Turkey 'stag' - brother to the one who went
just over 9 kg oven-ready. A whopper.
I mentioned that Danielle is on a mission to move from the kind of veggie who refuses to eat in any restaurant which had venison, rabbit or game on the menu (Don't try to understand, she says, I was young and foolish), to a relaxed carnivore who is happy to eat any meat grown "as well as we do it". At the last visit she was happily posting to Facebook, montages of pics of her cuddling piglets, feeding the full grown pigs and then enjoying the roast pork.

9+ kg oven-ready turkey.
This time she'd expressed an interest in 'helping' to slaughter something, maybe a goose. She wanted to be there and see it done, she said, though she might not actually want to do it herself. Well, it so happened that we had a couple of male ('stag' or 'tom') turkeys who needed finishing for Christmas, one for the Silverwoods, where Liz would be heading once she'd dropped the Dans back to the airport.

A fridge full of turkey.
I agreed, then, to let her watch. I was curious to see if she'd 'cope'; I suspected she could. She is that kind of tough underneath. I talked her through what I was planning and what she'd probably see and also what might go wrong and what we'd need to do about that. Then at 6 pm, when it was good and dark, we went out with head torches on to do the deed. Danielle was OK but maybe a bit shaken by the minutes of flapping and twitching it takes a bird to go still. She was happier when she could see the limp head hanging there, eyes closed and me able to poke the eyes with the billhook point to demonstrate the lack of 'blink' or reaction. Fair play to her.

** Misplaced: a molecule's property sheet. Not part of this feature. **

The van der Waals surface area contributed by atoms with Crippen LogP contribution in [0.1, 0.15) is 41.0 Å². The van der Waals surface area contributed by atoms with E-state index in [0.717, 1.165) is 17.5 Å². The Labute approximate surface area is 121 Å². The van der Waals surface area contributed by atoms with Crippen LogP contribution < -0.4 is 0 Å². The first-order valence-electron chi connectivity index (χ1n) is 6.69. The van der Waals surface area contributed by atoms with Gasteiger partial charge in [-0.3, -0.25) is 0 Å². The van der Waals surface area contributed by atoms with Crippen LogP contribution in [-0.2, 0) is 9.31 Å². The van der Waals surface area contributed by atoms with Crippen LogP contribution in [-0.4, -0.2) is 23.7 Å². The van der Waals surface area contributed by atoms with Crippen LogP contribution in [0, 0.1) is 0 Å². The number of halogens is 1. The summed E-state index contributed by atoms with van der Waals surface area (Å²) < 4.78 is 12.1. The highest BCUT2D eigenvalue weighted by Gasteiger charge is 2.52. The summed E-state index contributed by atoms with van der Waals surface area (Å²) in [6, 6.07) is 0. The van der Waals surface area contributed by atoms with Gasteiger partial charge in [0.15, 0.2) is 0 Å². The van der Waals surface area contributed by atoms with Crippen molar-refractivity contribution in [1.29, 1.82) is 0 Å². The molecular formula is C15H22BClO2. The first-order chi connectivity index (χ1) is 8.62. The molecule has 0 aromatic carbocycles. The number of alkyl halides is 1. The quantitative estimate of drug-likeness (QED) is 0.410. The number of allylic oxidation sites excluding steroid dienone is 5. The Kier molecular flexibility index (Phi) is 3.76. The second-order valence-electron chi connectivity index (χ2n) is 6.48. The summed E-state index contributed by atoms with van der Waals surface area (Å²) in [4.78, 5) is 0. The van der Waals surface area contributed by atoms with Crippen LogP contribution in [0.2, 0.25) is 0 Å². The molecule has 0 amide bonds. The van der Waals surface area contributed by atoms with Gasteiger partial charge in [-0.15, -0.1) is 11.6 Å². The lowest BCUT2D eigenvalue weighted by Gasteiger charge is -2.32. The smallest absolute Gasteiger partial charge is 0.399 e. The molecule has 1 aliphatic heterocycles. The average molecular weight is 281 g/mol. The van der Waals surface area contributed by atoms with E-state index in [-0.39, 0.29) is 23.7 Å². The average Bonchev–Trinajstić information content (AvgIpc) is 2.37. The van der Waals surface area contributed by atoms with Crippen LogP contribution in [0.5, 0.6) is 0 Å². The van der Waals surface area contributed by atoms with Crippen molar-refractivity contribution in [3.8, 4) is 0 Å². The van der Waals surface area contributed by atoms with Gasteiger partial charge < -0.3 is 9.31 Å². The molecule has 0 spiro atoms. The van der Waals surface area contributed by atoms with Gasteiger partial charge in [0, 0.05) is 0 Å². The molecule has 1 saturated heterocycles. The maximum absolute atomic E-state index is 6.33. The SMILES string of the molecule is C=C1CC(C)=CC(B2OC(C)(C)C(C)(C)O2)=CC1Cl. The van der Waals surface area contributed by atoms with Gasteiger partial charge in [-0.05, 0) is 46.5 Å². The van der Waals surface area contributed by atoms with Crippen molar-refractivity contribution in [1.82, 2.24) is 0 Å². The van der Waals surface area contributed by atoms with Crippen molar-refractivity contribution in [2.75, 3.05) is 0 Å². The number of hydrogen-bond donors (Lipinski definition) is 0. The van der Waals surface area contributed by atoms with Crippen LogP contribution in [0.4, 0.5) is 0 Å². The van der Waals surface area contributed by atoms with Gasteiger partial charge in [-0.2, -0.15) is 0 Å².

Dans and Dogs. 
This bird was bagged up the next day and taken by Liz down to Silverwoods for their Christmas, after dropping the Dans to the airport. I knew it was a heavy one - I'd carried it out to the killing place under my arm and then back, swinging from my hand by the feet - but I thought maybe 5-6 kg. Liz plucked and gutted it and then weighed it by hopping on/off the bathroom scales with/without it. Just over 9 kg was the amazing result. Easily the heaviest we'd done so far and quite an achievement for one of these old-breed, fully free range Bronze breed birds.

Fairy lights all up the fences and over the Tígín roof.
With the guests gone and Liz back down to Silverwood-land to mind Mum for some more days, I was home alone again. This time I had an even better supply of left overs in the fridge (venison, paté, rillette, soup, savoury flans, cake...). I also had two definite jobs. I had to string up the outdoor fairy lights and ice the cake. The lights are now in two strands by 25m so we can run them right down the drive and all over the roof of the Tígín but my it was cold messing about with cold, frosty fencing and cold ladders. It was pure pleasure to come indoors, warm the hands and start the icing.

This year's cake design might be seen as "a bit weird" by some critics (you know who you are!) but it made me smile and I thoroughly enjoyed trying to conceive of it and deliver it. I wanted to do it with one of our Oxford Sandy and Black (OSB) pigs which are, in icing terms, a nice bright combination of orange, black and pink. The only way I could come up with of getting OSB in there and having it a bit 'Christmas' was to borrow the OSB out of the singer's name Bing Crosby.

So there you have it. I am sure it will be every bit as delicious as the ones with Santas, polar bears and penguins on them.

And there, I think, I will leave you. Lovely having you, The Dans. Welcome back any time.